Monday, March 4, 2013

Saul Steinberg - A Legendary "New Yorker" Artist (By Brian Kohen)

Saul Steinberg
A Legendary “New Yorker” Artist

            Saul Steinberg (June 15th, 1944—May 12th, 1999) was an artist born in Râmnicu Sărat, Romania. He began his artwork with a satirical magazine in Milan in the early 1940s. Being a Jew, Fascist Italy wasn’t the best place for him to reside and continue his work. Steinberg wished to live in the United States but immigration laws for European Jews at the time were very strict. Instead, he departed for the Dominican Republic, one of the very few countries that accepted immigrating Jews. While in the Dominican Republic, he submitted some of his illustrations to The New Yorker, while waiting for an American visa. The New Yorker liked his work and sponsored his entry in the United States. This is where Steinberg thrived. He worked with The New Yorker for over 50 years, contributing 90 covers and totaling more than 1,200 drawings over that time period. He was loved for his creativity, use of color, and use of both simplicity and complexity in his drawings.
His most famous work, View of the World from 9th Avenue (below), remains one of the most iconic modern magazine covers. This drawing appeared on the March 29th, 1976 cover of The New Yorker. I like this drawing because the layout looks like a three-dimensional map of space and time, a Steinberg trademark. It has street names, a river, an ocean, and borders, but has the detail of buildings, cars, and street lamps in the forefront. It’s interesting because two streets in New York occupy more than half of the drawing with great detail, while Steinberg leaves less than half of the cover to represent the rest of the world stretching west all the way to Japan with countries like Canada and Mexico visible in the north and south, respectively. Steinberg uses less and less detail after New York’s boundaries to the point that China, Japan, and Russia are just lines off in the distance. This is one of my favorite drawings because of its sparing but brilliant use of color as well as what it seemingly depicts—a New Yorker’s pompous view of the world past their beloved city.

            Another drawing of his I enjoyed was his illustration on the July 5th, 1969 cover of The New Yorker, shown below. This drawing really embodies and exemplifies Steinberg’s use of simplicity while still attracting the viewer. I am immediately drawn to the “4” in the drawing that seems to have been launched from the rest of the numbers 1-10 on the ground. Looking at the date, I quickly realized that the “4” was emphasized to celebrate our Independence. Looking at the year (1969) I inferred that it is very possible Steinberg depicted the “4” launching into the sky like a rocket because America was at the peak of its space missions at the time (first manned moon landing occurred later that month!). Additionally, the use of color really attracts the eye and is very soothing to inspect closer. The sky is not a plain blue but a mixture of lighter and darker whites and blues that vividly give the effect of clouds without explicitly drawing in clouds. This drawing shows how Steinberg turned a very simple concept into an attractive cover drawing using his creativity.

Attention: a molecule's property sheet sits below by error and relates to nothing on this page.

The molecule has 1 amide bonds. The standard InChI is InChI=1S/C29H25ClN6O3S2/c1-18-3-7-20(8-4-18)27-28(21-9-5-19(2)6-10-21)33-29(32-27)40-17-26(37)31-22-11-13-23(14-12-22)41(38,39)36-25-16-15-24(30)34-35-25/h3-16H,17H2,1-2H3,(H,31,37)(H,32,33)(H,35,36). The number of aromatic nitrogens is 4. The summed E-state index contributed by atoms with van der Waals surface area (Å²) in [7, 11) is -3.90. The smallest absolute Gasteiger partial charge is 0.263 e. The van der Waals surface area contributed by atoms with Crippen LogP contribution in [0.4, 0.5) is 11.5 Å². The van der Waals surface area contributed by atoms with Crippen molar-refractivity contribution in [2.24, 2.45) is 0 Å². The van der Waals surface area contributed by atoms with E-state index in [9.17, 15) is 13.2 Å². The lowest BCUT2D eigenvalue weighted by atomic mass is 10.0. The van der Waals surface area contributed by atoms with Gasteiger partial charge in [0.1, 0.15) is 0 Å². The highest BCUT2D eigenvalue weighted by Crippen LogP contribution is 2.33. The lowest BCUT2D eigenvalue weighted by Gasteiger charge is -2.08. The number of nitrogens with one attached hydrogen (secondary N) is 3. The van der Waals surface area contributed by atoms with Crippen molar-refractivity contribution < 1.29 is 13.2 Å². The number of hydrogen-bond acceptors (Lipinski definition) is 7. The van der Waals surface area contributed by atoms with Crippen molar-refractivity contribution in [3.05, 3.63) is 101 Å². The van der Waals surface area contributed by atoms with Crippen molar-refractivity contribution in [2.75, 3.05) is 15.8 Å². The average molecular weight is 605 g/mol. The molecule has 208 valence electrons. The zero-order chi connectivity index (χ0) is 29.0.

Lastly, I liked Steinberg’s illustration on the cover of the July 22nd, 1972 issue of The New Yorker. The cover leaves me thinking, “why do I find this drawing so intriguing?” and yet I can’t stop looking at it! This is another example of how Steinberg turns something simple into an eye-catching cover. It depicts a man with a hat standing on top of an upside down pyramid with years starting from 1933 until 1972 in each of the pyramid blocks. Even though he sparingly uses color, much like in View of the World from 9th Avenue, they seem vibrant in the drawing, especially at the top and bottom. You can also see that he uses shading on the bottom and left side of the pyramid, which gives it more character in space. The sky and effect of clouds are beautifully done, much like in the drawing above, except with more coloring and definition.

            I chose Saul Steinberg for a couple of reasons. Being Jewish myself, I think his life story, briefly explained above, is very intriguing. I am also from New York so I am very familiar with The New Yorker magazine and several of its covers, although I didn’t know so many of the famous ones were by him. The main reason I chose him however, was because he is a perfect example of how one doesn’t need to be an incredibly artistically talented and draw complex compositions to be appreciated as a great artist. One can use simplicity, style, and imagination to create beautiful covers. This is what Steinberg does—he often utilizes very simple themes and builds them into something complex using his technique, imagination and creativity.

Blair, Deirdre. Saul Steinberg: A Biography. Doubleday, 2012

Smith, Joel. Steinberg at the New Yorker. Harry N. Abrams, Inc., Publishers, 2005

Topliss, Iain. The Comic Worlds of Peter Arno, William Steig, Charles Addams, and Saul Steinberg. The Johns Hopkins University Press, 2005.

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